[pypy-dev] Question on the future of RPython
p.giarrusso at gmail.com
Sat Sep 4 01:34:24 CEST 2010
> You should seriously read and try to understand the e-mails that you reply
> to, instead of top-posting them away.
Stefan, there are different ways to argue the same valid thing, and
the way you chose is IMHO counterproductive for you - the only result
is offensive comments.
Also, while I seldom top-post, especially in public forums/MLs, IIRC
several PyPy contributors routinely top-post, and I see some sensible
arguments (see http://en.wikipedia.org/wiki/Posting_style#Top-posting).
Saravanan, a small part of the issue is that many people consider top
posting inappropriate and/or lame (for instance
http://www.caliburn.nl/topposting.html). Be aware of that risk if you
top-post. And please, never claim it increases readability - it makes
your post only readable if you read the whole thread. Non-crappy email
clients highlight differently the new text from the quoted text,
making the former easy to find.
In particular, by top-posting you never address the comments which
explain why merging does not necessarily make sense (like some of
mine), or the ones which argue it's a bad idea (like last Amaury's
mail). Interleaved replying brings instead to point-by-point answers.
See other comments below.
On Fri, Sep 3, 2010 at 11:30, Stefan Behnel <stefan_ml at behnel.de> wrote:
> Saravanan Shanmugham, 03.09.2010 11:11:
>> From: Jacob Hallén
>> I have heard repeatedly in this alias that PyPy's RPython is very difficult to
This alias?? You mean this _thread_, don't you?
>> I have also heard here and elsewhere that Shedskin fast and is great for what it
>> does i.e. translate its version of Restricted Python to C++.
>> Which then begs the question, would it make sense for PyPy to adopt Shedskin to
>> compile its PyPy RPython code into C++/binary.
The answer is already implicit in one of my previous emails, and is a
very clear "no, unless considerable extra merging effort is done,
which might be more than the effort to make the RPython compiler
better than Shedskin". I paste a relevant subset of that mail at the
end; while I can believe that you have read it, I often do not
understand all the implications of what I read the first time, if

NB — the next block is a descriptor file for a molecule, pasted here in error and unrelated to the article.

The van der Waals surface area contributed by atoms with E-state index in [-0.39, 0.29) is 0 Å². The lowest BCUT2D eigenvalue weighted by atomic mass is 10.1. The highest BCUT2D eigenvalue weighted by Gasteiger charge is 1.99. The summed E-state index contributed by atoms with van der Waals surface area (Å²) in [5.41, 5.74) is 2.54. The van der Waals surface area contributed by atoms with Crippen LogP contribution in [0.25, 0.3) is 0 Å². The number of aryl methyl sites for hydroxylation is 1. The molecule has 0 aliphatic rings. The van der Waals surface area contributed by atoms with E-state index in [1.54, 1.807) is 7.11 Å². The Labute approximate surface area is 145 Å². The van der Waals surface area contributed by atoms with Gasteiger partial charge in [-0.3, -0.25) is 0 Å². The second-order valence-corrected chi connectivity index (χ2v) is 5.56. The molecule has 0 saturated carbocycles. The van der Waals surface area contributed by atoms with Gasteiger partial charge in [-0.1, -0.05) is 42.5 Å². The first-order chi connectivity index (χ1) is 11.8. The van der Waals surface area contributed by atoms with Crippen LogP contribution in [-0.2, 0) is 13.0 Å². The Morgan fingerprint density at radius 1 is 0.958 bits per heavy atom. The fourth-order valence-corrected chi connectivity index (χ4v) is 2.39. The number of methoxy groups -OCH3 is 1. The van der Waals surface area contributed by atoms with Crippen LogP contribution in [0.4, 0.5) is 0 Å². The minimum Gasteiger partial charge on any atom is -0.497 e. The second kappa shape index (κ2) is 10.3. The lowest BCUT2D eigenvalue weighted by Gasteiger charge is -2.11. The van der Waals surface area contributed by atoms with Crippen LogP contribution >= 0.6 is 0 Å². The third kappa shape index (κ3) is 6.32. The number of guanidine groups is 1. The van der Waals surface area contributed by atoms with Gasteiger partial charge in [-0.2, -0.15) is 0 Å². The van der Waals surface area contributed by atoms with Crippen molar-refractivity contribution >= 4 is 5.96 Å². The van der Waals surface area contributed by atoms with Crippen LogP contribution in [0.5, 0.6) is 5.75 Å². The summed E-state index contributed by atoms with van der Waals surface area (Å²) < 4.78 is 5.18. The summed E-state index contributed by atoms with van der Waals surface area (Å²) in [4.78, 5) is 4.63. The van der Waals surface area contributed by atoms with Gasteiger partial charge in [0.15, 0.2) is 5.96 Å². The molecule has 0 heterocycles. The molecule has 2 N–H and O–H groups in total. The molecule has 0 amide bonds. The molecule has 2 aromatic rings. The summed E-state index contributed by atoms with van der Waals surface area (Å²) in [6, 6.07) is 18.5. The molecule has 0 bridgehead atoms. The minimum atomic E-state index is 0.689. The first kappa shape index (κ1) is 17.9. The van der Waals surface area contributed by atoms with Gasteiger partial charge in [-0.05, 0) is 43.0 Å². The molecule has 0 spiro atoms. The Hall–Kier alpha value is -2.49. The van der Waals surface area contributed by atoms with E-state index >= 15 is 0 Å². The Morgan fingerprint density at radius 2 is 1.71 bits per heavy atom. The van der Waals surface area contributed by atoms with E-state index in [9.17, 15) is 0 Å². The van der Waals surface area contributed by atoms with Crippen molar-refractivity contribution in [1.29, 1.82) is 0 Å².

that's complex, like it is for everybody, so do not be offended if I
suggest you to re-read it again.
A similar, more detailed argument is discussed by Amaury Forgeot d'Arc
in an email where he replies to you.
In other mails, you write that:
> I just don't see any logical reasons [against the merger], thats all. And I haven't heard any on this
> thread either.
> no one has necessarily claimed logical impossibility on why this may not work.
which strikes me as _wrong_. The mails I mentioned explain why there
are different design goals - Amaury, who knows more about Shedskin
than me, explained why it is less general. That's already an answer
Of course, this does not prove impossibility, it only suggests that it
may be not a good idea to merge the projects. You shouldn't care about
logical impossibility, which makes _NO SENSE_ in such questions in
software engineering; what is possible and bad makes little sense.
If you meant "nobody claimed that this is necessarily a bad idea",
then I agree. We believe there's no obvious way to combine the
projects; anybody, including you, is welcome to address the specific
issues and find some clever solution. You didn't even scratch them,
yet. And while you claimed experience with using the projects, or
reading their documentation, it is not clear at all that you
understand their internals, and this is required to address these
The only idea which makes some sense is that instead of starting the
development of Shedskin, the author could have tried achieving the
same results improving RPython, fixing its error messages and so on.
However, I can imagine a ton of possible reasons for which he might
have consciously decided to do something else. The keyword here is
"design tradeoff": a design choice can make a product better in some
respects and worse in other ones. Shedskin is less flexible, but
possibly this gives technical advantages which are important. That's
the same thing as explained below.
=> Do different goals cause _incompatible_ design/implementation choices?
Currently, static typing versus global type inference seems to be
already a fundamental difference. Modular type inference, if
polymorphic (and I guess it has to be), would require using boxed or
tagged integers more often, as far as I can see.
RPython is intended to be compiled to various environments, with
different variations (choose GC/stackful or stackless/heaps of other
choices), and its programmers are somewhat OK with its limitations; it
has type inference, with its set of tradeoffs. This for instance
prevents reusing shedskin, and probably even prevents reusing any of
Paolo Giarrusso - Ph.D. Student
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